New perspectives from EOSC Regional projects

Nick Ferguson's picture
19 May 2020

New perspectives from EOSC Regional projects

  • By Nick Ferguson

The federated nature of the EOSC means that collaboration across Europe is vital. With so many Member States (MS) and Associated Countries (AC), understanding the needs of the various EOSC stakeholders is vital. Policy makers, funders, researchers, and service providers all need to be singing from the same song sheet if EOSC is to bring value to researchers in all corners of Europe. Recognising this, the EC funded a number of “regional” EOSC projects to support coordination, convergence and federation of EOSC-relevant national and thematic initiatives and to support alignment of policies and practices of EOSC. Since starting in 2019, these projects have recognised the importance of working collaborating and formed a series of task forces focusing on strategic priorities of the EOSC. With EOSC-Hub week upon us the projects have published a collection of position papers with the support of the Communications and Events Task Force and the EOSCsecretariat.eu

The papers from EOSC-Nordic, EOSC-Pillar, EOSC-Synergy, NI4OS and ExPaNDS provide an interesting collection of perspectives on the EOSC covering their expectations of and contributions to the EOSC, as well as recommendations and key messages for the governance.

With so many EOSC-related projects and stakeholders to reach, it’s always good to get a bird’s eye view of what is going on. One of the main contributions of all regional projects is to support coordination, harmonisation and alignment of national open science policies and practices related to research data services with EOSC. The promotion of FAIR data principles is one of the key aspects of this process, and is at the centre of all InfraEOSC-5b initiatives.

So as to have a clearer overview of the current landscape on issues related to open science and FAIR principles, the projects have carried out or are carrying out surveys on the state of national initiatives in each region that they cover. In addition, the projects play a key role in communicating the value of EOSC and ensuring that it can be used by capacity building and direct engagement of regional open science circles. In doing this, they play a vital role ensuring that researchers across Europe can have access to a broader selection of resources and cross disciplinary data that the EOSC will eventually deliver.

With the publication by the EOSC Executive Board of the EOSC interoperability framework which is now open for comment, the projects also focus on the definition of the EOSC standard interfaces, evaluating their adoption locally in order to maximise interoperability between EOSC services and those offered by national RIs. Standardisation and certification are therefore also essential priority areas for collaboration and the projects will also cooperate on the federation of existing data catalogues and services.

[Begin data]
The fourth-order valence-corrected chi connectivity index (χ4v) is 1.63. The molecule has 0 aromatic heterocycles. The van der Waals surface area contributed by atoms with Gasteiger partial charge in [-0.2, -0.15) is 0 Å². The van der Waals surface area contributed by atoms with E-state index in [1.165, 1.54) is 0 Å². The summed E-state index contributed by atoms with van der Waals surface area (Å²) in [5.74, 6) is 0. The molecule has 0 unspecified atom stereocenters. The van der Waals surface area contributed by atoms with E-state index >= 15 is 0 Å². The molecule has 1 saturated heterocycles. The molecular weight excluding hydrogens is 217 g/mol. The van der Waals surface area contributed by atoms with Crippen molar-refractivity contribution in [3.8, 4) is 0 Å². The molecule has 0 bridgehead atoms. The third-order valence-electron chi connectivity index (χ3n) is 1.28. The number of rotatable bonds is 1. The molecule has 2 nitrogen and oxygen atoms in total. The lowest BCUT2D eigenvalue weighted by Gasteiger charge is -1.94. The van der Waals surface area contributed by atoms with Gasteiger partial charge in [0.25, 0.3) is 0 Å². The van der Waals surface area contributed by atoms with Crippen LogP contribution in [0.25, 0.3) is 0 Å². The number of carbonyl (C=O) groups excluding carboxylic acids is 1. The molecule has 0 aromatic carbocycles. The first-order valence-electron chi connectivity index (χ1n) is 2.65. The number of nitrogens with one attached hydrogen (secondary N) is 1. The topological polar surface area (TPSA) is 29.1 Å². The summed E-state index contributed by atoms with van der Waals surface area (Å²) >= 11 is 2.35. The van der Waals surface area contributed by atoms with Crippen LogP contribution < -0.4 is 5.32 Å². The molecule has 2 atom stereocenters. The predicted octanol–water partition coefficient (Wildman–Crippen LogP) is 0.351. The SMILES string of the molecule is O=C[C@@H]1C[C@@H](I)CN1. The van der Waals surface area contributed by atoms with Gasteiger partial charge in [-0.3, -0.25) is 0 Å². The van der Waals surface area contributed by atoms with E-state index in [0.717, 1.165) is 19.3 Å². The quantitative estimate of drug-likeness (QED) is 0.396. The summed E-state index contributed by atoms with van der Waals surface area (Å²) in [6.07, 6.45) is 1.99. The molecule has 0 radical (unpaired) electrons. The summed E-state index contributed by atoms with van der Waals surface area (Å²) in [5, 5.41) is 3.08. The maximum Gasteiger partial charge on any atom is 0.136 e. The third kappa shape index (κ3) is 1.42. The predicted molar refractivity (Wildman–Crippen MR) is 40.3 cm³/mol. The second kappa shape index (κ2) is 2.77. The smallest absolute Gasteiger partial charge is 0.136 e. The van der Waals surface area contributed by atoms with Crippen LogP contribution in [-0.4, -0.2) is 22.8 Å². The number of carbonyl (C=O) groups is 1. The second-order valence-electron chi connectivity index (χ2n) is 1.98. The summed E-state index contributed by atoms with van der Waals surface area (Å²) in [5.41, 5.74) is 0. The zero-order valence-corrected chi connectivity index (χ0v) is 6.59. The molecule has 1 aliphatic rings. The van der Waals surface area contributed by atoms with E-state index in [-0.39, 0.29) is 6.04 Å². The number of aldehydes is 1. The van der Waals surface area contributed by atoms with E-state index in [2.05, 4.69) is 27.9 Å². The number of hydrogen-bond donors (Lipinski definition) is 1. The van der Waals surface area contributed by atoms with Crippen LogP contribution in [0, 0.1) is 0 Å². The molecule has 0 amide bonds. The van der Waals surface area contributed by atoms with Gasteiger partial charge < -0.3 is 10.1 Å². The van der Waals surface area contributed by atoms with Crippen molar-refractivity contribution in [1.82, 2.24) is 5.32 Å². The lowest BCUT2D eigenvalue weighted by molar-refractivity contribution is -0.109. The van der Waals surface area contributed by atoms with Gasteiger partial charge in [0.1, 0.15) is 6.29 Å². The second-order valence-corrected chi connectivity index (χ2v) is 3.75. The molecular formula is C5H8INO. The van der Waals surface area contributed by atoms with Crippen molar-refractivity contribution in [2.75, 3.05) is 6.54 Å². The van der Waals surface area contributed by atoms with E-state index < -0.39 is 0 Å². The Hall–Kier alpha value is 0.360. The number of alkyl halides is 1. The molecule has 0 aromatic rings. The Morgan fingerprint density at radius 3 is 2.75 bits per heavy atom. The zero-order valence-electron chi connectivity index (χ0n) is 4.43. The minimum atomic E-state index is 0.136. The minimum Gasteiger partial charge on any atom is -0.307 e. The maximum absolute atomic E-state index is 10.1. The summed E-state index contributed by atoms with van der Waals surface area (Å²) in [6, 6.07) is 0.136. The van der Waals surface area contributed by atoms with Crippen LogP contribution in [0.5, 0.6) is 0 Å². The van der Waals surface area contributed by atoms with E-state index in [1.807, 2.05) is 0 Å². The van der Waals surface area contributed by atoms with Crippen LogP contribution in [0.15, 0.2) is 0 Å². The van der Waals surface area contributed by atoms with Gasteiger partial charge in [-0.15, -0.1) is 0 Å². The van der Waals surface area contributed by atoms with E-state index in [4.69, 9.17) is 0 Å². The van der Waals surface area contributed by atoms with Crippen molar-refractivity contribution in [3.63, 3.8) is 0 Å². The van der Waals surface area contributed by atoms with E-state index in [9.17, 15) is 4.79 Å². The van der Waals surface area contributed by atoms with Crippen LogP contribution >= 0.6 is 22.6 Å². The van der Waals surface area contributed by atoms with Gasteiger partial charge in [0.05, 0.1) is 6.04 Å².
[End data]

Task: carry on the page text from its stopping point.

The position papers also stress that national initiatives are one of the key elements for the creation of an inclusive and sustainable EOSC with the involvement and long-term commitment of Member States and Associated Countries. Indeed, as presented at the EOSC Consultation day, the Executive Board recognize this and their key strategic role in the governance structure of the EOSC.

Finally, the papers identify a number of critical issues that the EOSC governance should address such as national open science policies, and the delivery of horizontal services and access to resources in a transnational environment. A topic brought up at the Sustainability session at the EOSC Consultation day was also the need to address legal challenges associated with the cross-border sharing of resources. This is vital to guarantee the long-term sustainability of the coordination, in terms of budget and governance.

As with any EU-wide venture, alignment and agreement across Member States is essential. The various positions from the projects highlight just how important it is for EOSC to leverage the specificities and strengths of national initiatives. It is key that they play a leading role in turning the EOSC vision into a reality. This should be reflected in the design of the EOSC legal entity and its governance, but also in the mechanisms that ensure the functioning of EOSC as a federation.